Saltbush seedlings are available from a number of nurseries in WA and the eastern states. The seedlings are usually planted with a commercial tree planter

Method

  1. Spring of the year before planting. The site should be no more than highly saline, with an ECe in the subsoil of 8-16dS/m (See section 3.2a). On less saline sites other options, such as saltbush with improved under-storey, should be investigated. If the planting mounds are established prior to planting, make sure the mounds do not hold back the drainage of surface water. The layout should be designed to assist surface drainage (See section 3.2c). Red-legged earth mites love saltbush seedlings, and can be partly controlled in the spring of the preparation year by spraying as close as possible to the optimal TIMERITE® spraying date.
  2. Year 1 – Planting the saltbush. Wait until the risk from waterlogging has abated (August to October depending on location and climate). Apply a knockdown herbicide, cultivate and then plant the saltbushes. Monitor for red-legged earth mite and spray promptly as needed.
  3. Grazing. For dense saltbush stands with no under-storey, light grazing can commence in the first autumn after planting.

The cost of establishment using nursery-raised seedlings will depend on the price per plant, the density of planting, planting costs (including spraying and cultivation) and any costs associated with the pre-preparation of the site, plus the cost of providing infrastructure like fences and sources of stock water.

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Direct seeding of saltbush

Saltbush can also be established from seed using a niche seeder. The niche seeder places the seeds mixed with vermiculite at 2–3m intervals along the top of a raised M-shaped mound. The raising of the mound reduces waterlogging and the vermiculite acts as a mulch, reducing the movement of salt to the soil surface by capillarity.

Method

  1. Spring of the year before planting. The site should be no more than moderately saline (ECe in subsoil of 4-8dS/m) with a sandy surface soil. In the year before planting, spray-top with a knockdown herbicide to prevent seed-set by annual grasses. Plan the layout to ensure that the mounds established by the niche seeder will not hold back surface water and any additional surface water management structures are installed (See section 3.2c). Red-legged earth mite can be partly controlled in the spring before sowing by spraying as close as possible to the optimal TIMERITE® spraying date.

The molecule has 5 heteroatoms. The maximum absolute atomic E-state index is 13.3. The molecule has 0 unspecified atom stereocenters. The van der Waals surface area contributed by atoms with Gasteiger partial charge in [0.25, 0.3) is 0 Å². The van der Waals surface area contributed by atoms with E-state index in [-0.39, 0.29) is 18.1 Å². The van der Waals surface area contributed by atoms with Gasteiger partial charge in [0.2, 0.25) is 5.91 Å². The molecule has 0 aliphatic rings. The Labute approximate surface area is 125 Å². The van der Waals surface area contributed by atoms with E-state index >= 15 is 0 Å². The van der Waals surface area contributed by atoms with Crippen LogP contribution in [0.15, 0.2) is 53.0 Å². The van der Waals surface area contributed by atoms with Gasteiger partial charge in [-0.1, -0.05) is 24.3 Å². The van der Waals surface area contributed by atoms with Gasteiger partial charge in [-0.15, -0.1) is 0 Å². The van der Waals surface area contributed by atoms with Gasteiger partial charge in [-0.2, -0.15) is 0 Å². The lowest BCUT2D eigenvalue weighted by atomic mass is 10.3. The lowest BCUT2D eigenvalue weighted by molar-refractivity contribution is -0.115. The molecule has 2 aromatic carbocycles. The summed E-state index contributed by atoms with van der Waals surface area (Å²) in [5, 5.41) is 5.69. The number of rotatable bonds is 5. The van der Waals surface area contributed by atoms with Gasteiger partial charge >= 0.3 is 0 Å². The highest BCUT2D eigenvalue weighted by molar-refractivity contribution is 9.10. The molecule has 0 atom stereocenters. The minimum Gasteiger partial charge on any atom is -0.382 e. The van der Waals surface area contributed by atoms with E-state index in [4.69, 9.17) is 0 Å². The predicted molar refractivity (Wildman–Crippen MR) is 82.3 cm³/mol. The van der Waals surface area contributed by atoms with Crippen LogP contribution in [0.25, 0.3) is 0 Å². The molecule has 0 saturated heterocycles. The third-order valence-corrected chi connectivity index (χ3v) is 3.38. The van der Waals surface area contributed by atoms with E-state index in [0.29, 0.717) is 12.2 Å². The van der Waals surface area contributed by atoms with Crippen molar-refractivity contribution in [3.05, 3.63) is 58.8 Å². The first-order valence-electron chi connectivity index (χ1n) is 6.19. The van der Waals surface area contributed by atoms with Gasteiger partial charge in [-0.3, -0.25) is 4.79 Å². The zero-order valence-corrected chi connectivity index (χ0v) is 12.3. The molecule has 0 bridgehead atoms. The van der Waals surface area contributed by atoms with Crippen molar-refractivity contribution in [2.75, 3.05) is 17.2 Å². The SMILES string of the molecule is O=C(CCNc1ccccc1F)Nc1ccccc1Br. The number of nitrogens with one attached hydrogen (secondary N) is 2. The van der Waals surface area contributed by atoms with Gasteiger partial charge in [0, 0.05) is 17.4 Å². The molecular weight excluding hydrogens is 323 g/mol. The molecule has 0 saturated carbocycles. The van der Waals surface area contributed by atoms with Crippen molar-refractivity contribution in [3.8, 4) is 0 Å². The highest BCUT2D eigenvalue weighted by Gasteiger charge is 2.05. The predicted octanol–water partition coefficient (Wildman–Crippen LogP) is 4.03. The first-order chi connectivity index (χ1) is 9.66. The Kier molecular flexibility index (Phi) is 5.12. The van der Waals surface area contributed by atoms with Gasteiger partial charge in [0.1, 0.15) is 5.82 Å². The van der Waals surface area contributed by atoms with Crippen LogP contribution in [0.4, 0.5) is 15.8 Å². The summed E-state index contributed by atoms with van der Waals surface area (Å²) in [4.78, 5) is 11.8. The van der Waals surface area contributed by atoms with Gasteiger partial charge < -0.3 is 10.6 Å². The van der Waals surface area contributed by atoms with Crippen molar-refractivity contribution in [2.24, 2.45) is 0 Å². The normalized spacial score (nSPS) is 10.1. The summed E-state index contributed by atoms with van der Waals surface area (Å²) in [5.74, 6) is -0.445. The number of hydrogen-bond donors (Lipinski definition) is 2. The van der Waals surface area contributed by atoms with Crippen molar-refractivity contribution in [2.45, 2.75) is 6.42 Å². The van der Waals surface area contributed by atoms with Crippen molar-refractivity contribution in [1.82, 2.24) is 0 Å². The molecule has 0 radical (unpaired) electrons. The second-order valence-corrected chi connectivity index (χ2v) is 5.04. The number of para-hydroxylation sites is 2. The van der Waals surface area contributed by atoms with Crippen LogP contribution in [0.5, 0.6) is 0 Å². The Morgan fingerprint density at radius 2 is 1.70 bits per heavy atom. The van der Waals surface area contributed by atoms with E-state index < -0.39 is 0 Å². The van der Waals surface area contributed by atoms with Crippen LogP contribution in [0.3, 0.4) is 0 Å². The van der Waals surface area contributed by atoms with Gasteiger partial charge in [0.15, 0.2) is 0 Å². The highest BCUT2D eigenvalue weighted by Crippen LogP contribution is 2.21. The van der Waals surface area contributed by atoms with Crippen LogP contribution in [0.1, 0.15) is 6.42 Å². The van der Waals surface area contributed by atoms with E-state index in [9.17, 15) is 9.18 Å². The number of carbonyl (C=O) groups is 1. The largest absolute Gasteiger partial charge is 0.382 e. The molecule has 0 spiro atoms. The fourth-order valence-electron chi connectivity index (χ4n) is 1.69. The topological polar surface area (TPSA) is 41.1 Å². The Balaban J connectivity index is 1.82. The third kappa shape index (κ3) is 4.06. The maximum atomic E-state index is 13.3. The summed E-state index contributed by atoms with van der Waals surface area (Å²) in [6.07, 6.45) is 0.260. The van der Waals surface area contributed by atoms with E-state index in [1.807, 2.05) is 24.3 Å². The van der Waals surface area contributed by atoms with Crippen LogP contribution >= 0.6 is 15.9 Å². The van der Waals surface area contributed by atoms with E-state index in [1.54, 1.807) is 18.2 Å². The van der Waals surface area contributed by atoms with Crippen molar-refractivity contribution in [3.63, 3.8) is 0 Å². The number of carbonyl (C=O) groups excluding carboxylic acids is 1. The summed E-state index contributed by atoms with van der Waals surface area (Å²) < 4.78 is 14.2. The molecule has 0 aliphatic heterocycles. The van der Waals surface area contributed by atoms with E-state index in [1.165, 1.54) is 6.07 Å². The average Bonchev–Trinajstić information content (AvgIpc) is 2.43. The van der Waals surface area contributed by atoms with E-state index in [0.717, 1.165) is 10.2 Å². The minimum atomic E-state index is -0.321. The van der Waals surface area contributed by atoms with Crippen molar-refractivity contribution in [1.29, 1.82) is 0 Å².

2. Year 1 – sowing the saltbush seeds. Wait until the soil temperatures have warmed and the risk of waterlogging has abated (August-September depending on location and winter rainfall). Apply two knockdown herbicides – glyphosate four weeks before seeding, and SpraySeed® two days before seeding. Cultivate just before niche seeding. After seeding, look carefully for damaging insects as saltbush seedlings are very vulnerable to attack from these insects. Spray immediately if red-legged earth mites, aphids or native budworm are present. Check at weekly intervals for 10-15 weeks. More than one spray may be required.

    Researchers at Kings Park Botanic Garden in WA have found that priming river saltbush seed with smoked water significantly increases germination rates by breaking seed dormancy. This technique has been used to stimulate germination of many native flora seed, but has not delivered similar results for old man saltbush or for wavy leaf saltbush. Further research is exploring other practical options. Researchers at Kings Park have also made progress developing seed coatings that inhibit the mass removal of seed by ants.